Still, in principle at least, the users of the these sites are only dimly aware of the monetization techniques—to them, this really is peer to peer "information exchange". And in its exploitation it's equitable; everyone gets access to the same Facebook features, regardless of how valuable their data is. It's less Cybercommunism than Cyber-serfdom. Barbrook argues that says neoliberals believe that the Internet should become a 'work-as-commodity' scheme, where but users’ contributions and their monetary value lie with the corporation. Thirteen years later, it has.
But the core values of Barbrook's online gift economy, however idealistic, actually live on in most Bitcoin and open source software enthusiasts, who contribute their engineering skills for free, and often pseudonymously, and on their own time. Volunteer labor is the trademark of the free and open source (FOSS) software hobbyist community, because software folks have decided, as a culture, that meting out rules and licenses makes coding a lot less fun.
Bitcoin is a fairly typically-organized FOSS project, with the exception of the fact that the software is a cooperative financial settlement network. Bitcoin’s network asset—the USD to its FedWire—is traded widely around the world, giving these contributors a way to bet on the project’s success. But, they must buy it first from miners (also volunteers) who operate the hardware that secures the network, and are rewarded for that effort with bitcoins.
If governments and central banks continue to satisfy their citizens with cash payouts during times of economic duress, as they have during the COVID-19 epidemic, then a Bitcoin-based Cybercommunism and its gift economy might be accelerated, as people need to devote less time to work and spend more time online.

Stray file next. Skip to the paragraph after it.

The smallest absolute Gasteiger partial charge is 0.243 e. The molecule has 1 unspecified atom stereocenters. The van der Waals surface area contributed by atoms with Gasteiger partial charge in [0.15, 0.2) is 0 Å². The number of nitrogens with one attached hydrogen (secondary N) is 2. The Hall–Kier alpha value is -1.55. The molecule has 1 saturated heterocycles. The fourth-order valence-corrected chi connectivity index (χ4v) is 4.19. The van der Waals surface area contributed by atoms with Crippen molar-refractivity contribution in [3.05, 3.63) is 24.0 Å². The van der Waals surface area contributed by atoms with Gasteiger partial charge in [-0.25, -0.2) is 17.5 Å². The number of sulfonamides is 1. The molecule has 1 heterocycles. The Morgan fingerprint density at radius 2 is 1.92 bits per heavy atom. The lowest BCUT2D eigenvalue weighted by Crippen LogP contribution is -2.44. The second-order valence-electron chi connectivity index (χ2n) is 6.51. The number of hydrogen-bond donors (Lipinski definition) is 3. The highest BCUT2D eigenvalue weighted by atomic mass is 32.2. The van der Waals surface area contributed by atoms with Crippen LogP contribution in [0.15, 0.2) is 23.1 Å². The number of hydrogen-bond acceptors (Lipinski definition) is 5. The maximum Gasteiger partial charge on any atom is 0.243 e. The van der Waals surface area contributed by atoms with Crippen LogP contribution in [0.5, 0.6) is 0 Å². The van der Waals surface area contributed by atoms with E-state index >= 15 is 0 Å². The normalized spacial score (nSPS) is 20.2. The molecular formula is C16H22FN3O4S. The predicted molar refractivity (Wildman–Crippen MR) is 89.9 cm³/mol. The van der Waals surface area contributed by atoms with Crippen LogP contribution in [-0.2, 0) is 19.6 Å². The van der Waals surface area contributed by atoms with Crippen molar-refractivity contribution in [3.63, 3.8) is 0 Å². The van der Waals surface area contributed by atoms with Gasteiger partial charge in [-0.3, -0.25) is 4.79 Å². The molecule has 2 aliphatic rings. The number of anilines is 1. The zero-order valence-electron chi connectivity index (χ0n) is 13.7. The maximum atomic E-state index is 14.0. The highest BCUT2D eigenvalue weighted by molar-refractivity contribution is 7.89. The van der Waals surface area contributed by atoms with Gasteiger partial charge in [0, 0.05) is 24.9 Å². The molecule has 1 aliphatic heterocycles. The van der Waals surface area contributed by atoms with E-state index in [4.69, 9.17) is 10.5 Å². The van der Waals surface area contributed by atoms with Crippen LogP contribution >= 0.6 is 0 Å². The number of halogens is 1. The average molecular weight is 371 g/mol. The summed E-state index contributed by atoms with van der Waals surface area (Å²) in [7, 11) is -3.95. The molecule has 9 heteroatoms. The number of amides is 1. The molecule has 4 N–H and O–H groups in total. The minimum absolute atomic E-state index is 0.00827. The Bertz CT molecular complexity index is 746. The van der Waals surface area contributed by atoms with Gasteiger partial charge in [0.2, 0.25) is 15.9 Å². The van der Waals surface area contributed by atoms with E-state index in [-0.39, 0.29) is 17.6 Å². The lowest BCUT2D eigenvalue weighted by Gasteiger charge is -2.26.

At scale, a Cybercommunist Bitcoin Gift Economy, as envisioned by Barbrook, might unite global trade around a single collateral commodity money, creating a massive and liquid market. That in turn would reduce transaction costs and raise living standards worldwide; all without ceding control to a centrally-managed dictatorship-in-development. That's a future worth looking into.
But to get there would require significant new infrastructure for capital markets—and a new approach to organizing the labor to build it. Entirely FOSS financial infrastructure, built by engineers who organize in the same fashion as Bitcoin engineers, would be frustrated by the realities of decentralized computing resources, which are low-performance. And without performant tools, Wall Street won't bring its capital to bear on decentralized infrastructure. No liquidity means no markets.
So what's the solution? Private financial infrastructure at Layer 2 would incentivize performance, and allow experimentation with hybrid centralized-decentralized models, while leaving the gift-economy engineering to the underlying network project. Bitcoin's base layer could exemplify the Cybercommunist ideal that Barbrook describes, and act as the platform for privately-owned Layer 2's on top, which would compete for financial activity the way traditional exchanges and corporations do today.
In a reversal of irony, it might be Cybercommunism at Layer 1 that creates the platform for new experiments in high finance at Layer 2.